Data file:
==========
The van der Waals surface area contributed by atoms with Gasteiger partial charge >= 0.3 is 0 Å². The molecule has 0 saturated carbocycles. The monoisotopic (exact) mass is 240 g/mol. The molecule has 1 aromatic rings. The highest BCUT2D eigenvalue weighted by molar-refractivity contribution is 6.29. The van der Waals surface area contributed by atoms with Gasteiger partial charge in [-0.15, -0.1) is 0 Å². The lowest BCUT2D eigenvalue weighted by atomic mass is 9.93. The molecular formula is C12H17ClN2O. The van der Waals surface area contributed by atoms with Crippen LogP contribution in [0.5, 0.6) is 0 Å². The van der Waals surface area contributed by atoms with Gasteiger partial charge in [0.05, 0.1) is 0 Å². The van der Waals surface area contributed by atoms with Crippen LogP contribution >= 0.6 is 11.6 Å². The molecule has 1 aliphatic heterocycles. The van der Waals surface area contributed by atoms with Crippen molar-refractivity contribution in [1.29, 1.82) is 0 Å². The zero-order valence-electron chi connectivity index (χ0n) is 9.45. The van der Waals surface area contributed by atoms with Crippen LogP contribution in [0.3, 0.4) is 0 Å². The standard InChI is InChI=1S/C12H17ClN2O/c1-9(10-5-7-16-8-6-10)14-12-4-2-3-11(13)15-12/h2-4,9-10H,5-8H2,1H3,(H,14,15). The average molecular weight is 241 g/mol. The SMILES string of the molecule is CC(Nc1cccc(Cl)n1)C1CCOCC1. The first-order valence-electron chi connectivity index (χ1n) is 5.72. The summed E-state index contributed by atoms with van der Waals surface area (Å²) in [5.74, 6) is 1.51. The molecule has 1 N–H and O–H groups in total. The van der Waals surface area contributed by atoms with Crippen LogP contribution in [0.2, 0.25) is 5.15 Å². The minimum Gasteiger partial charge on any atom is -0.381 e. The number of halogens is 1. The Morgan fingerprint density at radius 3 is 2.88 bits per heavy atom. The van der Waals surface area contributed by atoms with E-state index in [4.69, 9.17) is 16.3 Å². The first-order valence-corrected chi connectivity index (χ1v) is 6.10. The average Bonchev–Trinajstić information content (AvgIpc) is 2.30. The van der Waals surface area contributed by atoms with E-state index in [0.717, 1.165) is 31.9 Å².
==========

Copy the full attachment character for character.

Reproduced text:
The van der Waals surface area contributed by atoms with Gasteiger partial charge >= 0.3 is 0 Å². The molecule has 0 saturated carbocycles. The monoisotopic (exact) mass is 240 g/mol. The molecule has 1 aromatic rings. The highest BCUT2D eigenvalue weighted by molar-refractivity contribution is 6.29. The van der Waals surface area contributed by atoms with Gasteiger partial charge in [-0.15, -0.1) is 0 Å². The lowest BCUT2D eigenvalue weighted by atomic mass is 9.93. The molecular formula is C12H17ClN2O. The van der Waals surface area contributed by atoms with Crippen LogP contribution in [0.5, 0.6) is 0 Å². The van der Waals surface area contributed by atoms with Gasteiger partial charge in [0.05, 0.1) is 0 Å². The van der Waals surface area contributed by atoms with Crippen LogP contribution >= 0.6 is 11.6 Å². The molecule has 1 aliphatic heterocycles. The van der Waals surface area contributed by atoms with Crippen molar-refractivity contribution in [1.29, 1.82) is 0 Å². The zero-order valence-electron chi connectivity index (χ0n) is 9.45. The van der Waals surface area contributed by atoms with Crippen LogP contribution in [0.3, 0.4) is 0 Å². The standard InChI is InChI=1S/C12H17ClN2O/c1-9(10-5-7-16-8-6-10)14-12-4-2-3-11(13)15-12/h2-4,9-10H,5-8H2,1H3,(H,14,15). The average molecular weight is 241 g/mol. The SMILES string of the molecule is CC(Nc1cccc(Cl)n1)C1CCOCC1. The first-order valence-electron chi connectivity index (χ1n) is 5.72. The summed E-state index contributed by atoms with van der Waals surface area (Å²) in [5.74, 6) is 1.51. The molecule has 1 N–H and O–H groups in total. The van der Waals surface area contributed by atoms with Crippen LogP contribution in [0.2, 0.25) is 5.15 Å². The minimum Gasteiger partial charge on any atom is -0.381 e. The number of halogens is 1. The Morgan fingerprint density at radius 3 is 2.88 bits per heavy atom. The van der Waals surface area contributed by atoms with E-state index in [4.69, 9.17) is 16.3 Å². The first-order valence-corrected chi connectivity index (χ1v) is 6.10. The average Bonchev–Trinajstić information content (AvgIpc) is 2.30. The van der Waals surface area contributed by atoms with E-state index in [0.717, 1.165) is 31.9 Å².